Manually detecting content theft is hard when Google Docs is used for scraping

Narendran Vaideeswaran, Director Product Marketing, ShieldSquare

Internet penetration and increasing broadband speeds have collectively given rise to online businesses of all sizes, cutting across various businesses such as eCommerce, online media, jobs, travel, financial services, and so on. As CxOs and decision makers of these online businesses, you are constantly on your toes when it comes to IT security. You have no choice but to protect your Web property from cyber-attacks, and servers and databases from DDoS/XSS/SQL injection attacks. You have to take these security measures to ensure content delivery to your end users and businesses don’t get affected.

Despite ensuring all security measures, what if your content is always under the threat of being stolen? Always under the threat of someone extracting data from your website? The data that you spent days or months to create. The data that took a lot of intellectual capital to come up with. Online businesses can’t afford to remain complacent, nor in denial mode, that this is hard to happen with so much security practices in place. Web scraping happens!

Scrapers use bots (Web robot) that automatically execute scripts to perform the scraping operation. A scraper can set up virtual machines, activate proxies, and start sending malicious bots for a little under AUD 400.

The most common technologies used for scraping are cURL, Wget, HTTrack, Scrapy, Selenium, Node.js, PhantomJS. These are just a few and there are hundreds of Web scraping tools and services available to anyone who wants to illegally scrape data from your website.

But here, we'll take the example of Google spreadsheets, a tool commonly used by many for productive purposes, and give you an idea on how it can be used for scraping. Also, let’s look at some considerations while blocking such attempts and provide some recommendations.

Google sheets is a popular tool among scrapers. Scrapers mostly use the IMPORTXML(, ) from within Google sheets to scrape data from websites. This allows the scraper to extract specific data/patterns from any website. You may use this to check if your website is scrape-proof. Here’s a very simple example:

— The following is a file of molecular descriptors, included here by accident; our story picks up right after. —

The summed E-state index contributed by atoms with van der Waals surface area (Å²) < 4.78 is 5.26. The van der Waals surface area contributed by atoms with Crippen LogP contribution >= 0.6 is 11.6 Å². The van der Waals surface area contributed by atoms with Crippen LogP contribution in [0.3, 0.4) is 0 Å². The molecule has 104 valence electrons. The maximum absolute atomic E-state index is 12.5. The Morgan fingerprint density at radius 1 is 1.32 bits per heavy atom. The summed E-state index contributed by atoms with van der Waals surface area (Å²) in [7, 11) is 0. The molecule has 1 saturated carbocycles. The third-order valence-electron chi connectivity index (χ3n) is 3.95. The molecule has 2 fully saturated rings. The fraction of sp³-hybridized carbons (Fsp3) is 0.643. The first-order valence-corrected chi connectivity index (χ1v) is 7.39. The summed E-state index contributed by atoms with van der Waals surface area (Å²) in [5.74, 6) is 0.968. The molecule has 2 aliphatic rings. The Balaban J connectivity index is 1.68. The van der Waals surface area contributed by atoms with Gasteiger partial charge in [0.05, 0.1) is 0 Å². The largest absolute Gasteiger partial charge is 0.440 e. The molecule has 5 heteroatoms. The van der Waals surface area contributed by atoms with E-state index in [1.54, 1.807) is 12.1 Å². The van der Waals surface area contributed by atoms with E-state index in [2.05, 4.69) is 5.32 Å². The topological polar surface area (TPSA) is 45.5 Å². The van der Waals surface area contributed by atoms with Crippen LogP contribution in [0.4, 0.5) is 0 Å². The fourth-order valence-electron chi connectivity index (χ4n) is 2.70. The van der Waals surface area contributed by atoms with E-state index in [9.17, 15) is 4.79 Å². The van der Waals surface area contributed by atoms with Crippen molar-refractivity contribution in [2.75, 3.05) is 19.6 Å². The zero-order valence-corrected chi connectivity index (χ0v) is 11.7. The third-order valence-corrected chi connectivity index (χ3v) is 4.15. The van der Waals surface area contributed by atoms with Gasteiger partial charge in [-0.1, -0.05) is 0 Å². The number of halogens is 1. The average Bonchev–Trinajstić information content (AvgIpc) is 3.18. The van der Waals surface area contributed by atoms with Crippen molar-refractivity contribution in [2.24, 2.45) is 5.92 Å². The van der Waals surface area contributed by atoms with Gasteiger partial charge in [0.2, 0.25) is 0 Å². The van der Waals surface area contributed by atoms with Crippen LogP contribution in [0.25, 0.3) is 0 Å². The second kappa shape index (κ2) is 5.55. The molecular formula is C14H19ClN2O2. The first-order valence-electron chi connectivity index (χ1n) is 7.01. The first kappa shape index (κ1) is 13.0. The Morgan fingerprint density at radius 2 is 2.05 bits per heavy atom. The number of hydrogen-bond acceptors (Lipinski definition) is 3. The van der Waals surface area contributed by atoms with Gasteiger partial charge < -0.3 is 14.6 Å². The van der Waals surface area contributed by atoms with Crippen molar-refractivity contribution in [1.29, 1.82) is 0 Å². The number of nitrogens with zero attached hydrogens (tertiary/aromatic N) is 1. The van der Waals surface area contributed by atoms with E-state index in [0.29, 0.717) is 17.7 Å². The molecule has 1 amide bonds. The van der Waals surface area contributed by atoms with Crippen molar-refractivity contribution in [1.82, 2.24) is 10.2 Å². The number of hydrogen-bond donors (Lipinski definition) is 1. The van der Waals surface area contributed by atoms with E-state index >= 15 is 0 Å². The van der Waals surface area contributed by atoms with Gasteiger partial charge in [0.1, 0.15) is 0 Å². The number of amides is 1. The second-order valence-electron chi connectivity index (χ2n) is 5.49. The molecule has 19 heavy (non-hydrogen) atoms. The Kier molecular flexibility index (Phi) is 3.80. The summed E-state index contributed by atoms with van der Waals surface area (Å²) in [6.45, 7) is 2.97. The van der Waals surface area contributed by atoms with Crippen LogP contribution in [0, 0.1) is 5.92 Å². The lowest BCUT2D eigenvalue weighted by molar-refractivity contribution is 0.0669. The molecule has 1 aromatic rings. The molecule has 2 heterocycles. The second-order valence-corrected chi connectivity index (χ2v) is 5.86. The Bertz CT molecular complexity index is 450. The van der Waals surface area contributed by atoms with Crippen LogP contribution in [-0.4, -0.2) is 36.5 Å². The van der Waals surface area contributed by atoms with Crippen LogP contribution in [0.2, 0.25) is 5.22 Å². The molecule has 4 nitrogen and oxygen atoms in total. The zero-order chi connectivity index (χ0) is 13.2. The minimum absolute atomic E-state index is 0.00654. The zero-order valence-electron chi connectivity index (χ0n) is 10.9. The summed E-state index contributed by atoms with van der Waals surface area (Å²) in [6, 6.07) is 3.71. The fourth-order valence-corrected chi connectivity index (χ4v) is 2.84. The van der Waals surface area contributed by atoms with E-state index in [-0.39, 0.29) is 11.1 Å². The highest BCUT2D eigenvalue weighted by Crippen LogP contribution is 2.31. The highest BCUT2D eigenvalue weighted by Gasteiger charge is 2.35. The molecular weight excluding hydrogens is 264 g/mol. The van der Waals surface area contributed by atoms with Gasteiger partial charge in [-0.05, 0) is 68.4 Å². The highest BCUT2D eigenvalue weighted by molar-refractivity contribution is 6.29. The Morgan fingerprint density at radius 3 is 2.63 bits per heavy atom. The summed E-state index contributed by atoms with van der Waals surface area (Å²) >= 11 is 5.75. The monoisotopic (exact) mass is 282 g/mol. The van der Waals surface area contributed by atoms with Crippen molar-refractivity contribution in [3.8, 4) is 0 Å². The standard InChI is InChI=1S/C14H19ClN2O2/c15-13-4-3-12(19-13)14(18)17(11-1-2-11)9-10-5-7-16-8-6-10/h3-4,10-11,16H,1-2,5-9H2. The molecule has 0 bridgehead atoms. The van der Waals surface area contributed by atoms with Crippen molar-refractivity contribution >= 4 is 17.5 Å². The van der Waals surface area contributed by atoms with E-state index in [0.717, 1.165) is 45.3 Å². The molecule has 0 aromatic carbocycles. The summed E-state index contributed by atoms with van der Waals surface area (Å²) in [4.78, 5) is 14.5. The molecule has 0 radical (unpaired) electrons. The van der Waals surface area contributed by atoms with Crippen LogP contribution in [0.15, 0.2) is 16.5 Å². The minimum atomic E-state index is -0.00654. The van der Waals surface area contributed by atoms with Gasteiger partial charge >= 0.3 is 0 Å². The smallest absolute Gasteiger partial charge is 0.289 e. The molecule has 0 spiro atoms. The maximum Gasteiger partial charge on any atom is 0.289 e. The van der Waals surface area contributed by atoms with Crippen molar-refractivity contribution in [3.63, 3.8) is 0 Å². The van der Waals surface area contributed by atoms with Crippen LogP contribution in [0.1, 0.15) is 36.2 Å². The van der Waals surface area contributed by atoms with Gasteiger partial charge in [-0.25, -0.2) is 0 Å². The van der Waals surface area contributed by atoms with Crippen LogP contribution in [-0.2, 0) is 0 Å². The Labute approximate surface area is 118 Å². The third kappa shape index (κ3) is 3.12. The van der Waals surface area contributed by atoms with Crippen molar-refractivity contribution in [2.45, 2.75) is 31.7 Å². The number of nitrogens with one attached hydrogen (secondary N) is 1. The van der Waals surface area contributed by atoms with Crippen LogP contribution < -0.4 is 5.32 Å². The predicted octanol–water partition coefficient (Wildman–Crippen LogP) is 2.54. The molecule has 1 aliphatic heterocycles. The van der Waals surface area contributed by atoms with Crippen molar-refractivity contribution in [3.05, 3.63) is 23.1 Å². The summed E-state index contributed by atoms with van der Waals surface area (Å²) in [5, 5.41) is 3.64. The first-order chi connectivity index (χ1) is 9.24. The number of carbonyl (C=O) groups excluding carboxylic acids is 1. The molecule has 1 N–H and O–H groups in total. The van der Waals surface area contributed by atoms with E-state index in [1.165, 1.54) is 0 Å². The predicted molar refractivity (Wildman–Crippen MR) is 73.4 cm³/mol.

Step-1: Open Google Sheet

Step-2: In one cell, enter “=IMPORTXML("https://en.wikipedia.org/wiki/Moon_landing", "//a/@href")”

(or) you can enter your website link.

Step-3: You will observe that all the href references contained in the URL: https://en.wikipedia.org/wiki/Moon_landing , were extracted using the IMPORTXML command. The scraper can further execute scripts to extract other information from each of these links.


Sifting through server logs: Difficult to detect and take action

Data extraction requests made using these spreadsheets originate from Google's infrastructure: for example, those IP addresses making the requests through Google spreadsheet may be originating from google-proxy-xxx.xxx.xxx.xxx.google.com domain. Also, other important Google services like search bots (crawlers) also originate from Google's infrastructure.

Suppose you sift through your server logs, which by itself is a laborious process, and find the suspect IPs. You may be tempted to block these IPs on your firewall. However, you may inadvertently be blocking Google’s search engine crawler IPs, and this action will be disastrous to your SEO.

To make sure you don’t block genuine Google IP addresses, Google recommends using their reverse DNS verification to identify if an IP is from their infrastructure. So, if you suspect an IP, use the host command to determine whether the domain name is from google.com or googlebot.com.

Example from Google:

> host crawl-66-249-66-1.googlebot.com

crawl-66-249-66-1.googlebot.com has address 66.249.66.1

The problem here is, when someone executes data scraping through Google sheets, a reverse DNS operation might return a valid Google domain. In other words, the scraper will be able to extract data from your website using IMPORTXML command.

How do you deal with this?

Google sheets, used by many, was created for productive purposes. Unfortunately, scrapers are misusing the product to gain an unfair advantage over your website and business.

The example above is one of the simplest methods of Web scraping. There are other sophisticated methods that scrapers use, and the bots they create have evolved to mimic human behavior. Manually detecting and blocking these bots is tough, time-consuming, and in so many ways, unproductive.

Having said that, an automated bot prevention solution will be fully equipped to detect these type of scraping activities, based on bot signatures, behavior and patterns. Here are some tips and parameters to consider when choosing the bot detection software for your business:

1. Don’t block any of your genuine users - to ensure zero false positives

2. Scalable and geographically distributed solution - to cope up with increasing traffic, and cater to your businesses spread outside of your home base

3. Blanket solution, or want to implement bot protection only on certain sections of your website - to restrict bot detection on high impact pages

4. Equipped to take action against advanced bots - bots mimicking human behavior should be detected as well

I think asking this question “are you planning to safeguard your online business from bad bots?” may be irrelevant. The right question you must ask yourself is, “When?”.

Narendran Vaideeswaran, Director Product Marketing, ShieldSquare https://www.shieldsquare.com

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Tags hackersGoogle DocsContent theftDNS vulnerabilitiesNarendran VaideeswaranGoogleecommerceGoogle DrivehackingSEO poisoning

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